Workers strike third Honda auto parts plant

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More than 100 workers at a Honda-affiliated auto parts plant in south China's Guangdong Province continued a walkout over pay on Wednesday, forcing the company management into negotiations. [Full coverage about Honda strike]

The strike, the third in three weeks to hit Honda Motor Co.'s suppliers in China's manufacturing hub of Guangdong, prompted top executives of Japan's second largest automaker and a local police chief to enter the plant, located in a remote area of Zhongshan City, to negotiate.

As of Wednesday night, a government official in Xiaolan Township, Zhongshan City, where the strike took place, claimed "the situation has become manageable."

During this latest strike, workers at Honda Lock (Guangdong) Co. demanded an increase in salary from 1,700 yuan (250 U.S. dollars) to 2,040 yuan (300 U.S. dollars) per month, government sources said.

"But compared to the other strikes, fewer workers joined the Zhongshan strike and the impact was confined to the factory complex," said Dong Zuwen, deputy head of Xiaolan Township.

According to reports, company managers remain in talks with workers.

Honda Lock (Guangdong) Co., Ltd., is a joint venture between the Japanese firm and a local company affiliated with the Xiaolan Township government. It employs 1,400 workers.

Second strike ends

Beginning last month, Honda Motor Co. was hit by two similar strikes at its suppliers' plants based in Guangdong. Both strikes ended with management promising a hike in salaries or welfare.

Late Wednesday, workers at a China factory manufacturing mufflers and exhaust system parts for Honda vehicles ended their three-day strike and returned to work.

About 110 workers reported for Wednesday's night shift, signaling a full resumption of work had begun, Yu Ju, deputy manager of Foshan Fengfu Autoparts Co. Ltd. (Fengfu), told Xinhua. A local government official inside the plant in Foshan City also confirmed that the strike had ended.

Fengfu owners and workers signed an agreement late Wednesday, with the company promising to add an additional 135 yuan (19.8 U.S. dollars) to each worker's monthly salary.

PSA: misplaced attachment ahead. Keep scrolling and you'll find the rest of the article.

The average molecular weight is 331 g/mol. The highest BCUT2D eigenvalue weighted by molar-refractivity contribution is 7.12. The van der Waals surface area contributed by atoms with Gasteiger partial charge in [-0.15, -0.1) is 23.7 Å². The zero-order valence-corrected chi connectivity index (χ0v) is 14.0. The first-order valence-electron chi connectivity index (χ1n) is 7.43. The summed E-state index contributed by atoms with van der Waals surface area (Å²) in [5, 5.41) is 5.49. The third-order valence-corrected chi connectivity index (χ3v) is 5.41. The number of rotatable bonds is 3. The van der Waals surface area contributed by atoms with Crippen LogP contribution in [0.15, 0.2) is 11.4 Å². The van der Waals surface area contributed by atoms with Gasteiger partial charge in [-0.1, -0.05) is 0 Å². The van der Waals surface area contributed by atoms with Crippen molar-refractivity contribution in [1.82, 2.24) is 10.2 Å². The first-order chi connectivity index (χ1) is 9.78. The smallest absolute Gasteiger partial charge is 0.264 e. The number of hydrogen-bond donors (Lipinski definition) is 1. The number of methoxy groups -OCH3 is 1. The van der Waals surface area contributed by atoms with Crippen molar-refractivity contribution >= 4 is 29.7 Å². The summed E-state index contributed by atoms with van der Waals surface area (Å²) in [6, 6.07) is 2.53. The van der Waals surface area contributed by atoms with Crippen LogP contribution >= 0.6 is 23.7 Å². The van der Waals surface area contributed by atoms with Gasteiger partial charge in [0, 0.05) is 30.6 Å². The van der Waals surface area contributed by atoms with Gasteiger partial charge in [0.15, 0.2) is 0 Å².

Fengfu, a joint venture of a Honda subsidiary and a Taiwan-based company, employs 489 workers in its Foshan plant. Workers' monthly salaries ranged from 1,500 to 1,800 yuan (220 to 264 U.S. dollars) prior to the strike, Zhu Linjie, a Honda's Beijing-based spokesman said.

Under the agreement, Fengfu also agrees to allow workers to have regular yearly pay increases and to form an effective trade union. Strikes have forced Honda to suspend operations at two of its auto assembly lines in Guangdong. The company has not yet announced a timeline for resuming operations.

Honda shares dipped 2.81 percent in Tokyo trading on Wednesday.


Honda managers said the second and third strikes were spill-overs from the first strike that hit Nanhai Honda Auto Parts Manufacturing Company in Guangdong from May 17 to June 1.

Honda agreed to a 600 yuan monthly pay raise for the Nanhai Honda workers to end the strike. But workers at other Honda- affiliated plants in Guangdong soon demanded Honda provide similar pay increases.

Guangdong, home to China's Pearl River Delta industrial belt, has been the country's major manufacturing hub with an ample supply of inexpensive and seemingly docile labor.

But rising labor issues in recent weeks indicate that advantage might now be fading.

In the most dramatic case, Foxconn, which supplies Sony, Apple and Nokia with IT components, was forced to offer a dramatic wage hike -- nearly 70 percent -- to some of its 400,000 assembly line workers in Shenzhen after ten of its employees jumped to their deaths this year.

Also, Shenzhen increased the city's minimum wage by 10 percent on Wednesday to 1,100 yuan per month (161.04 U.S. dollars) from 1,000 yuan, beginning this July.

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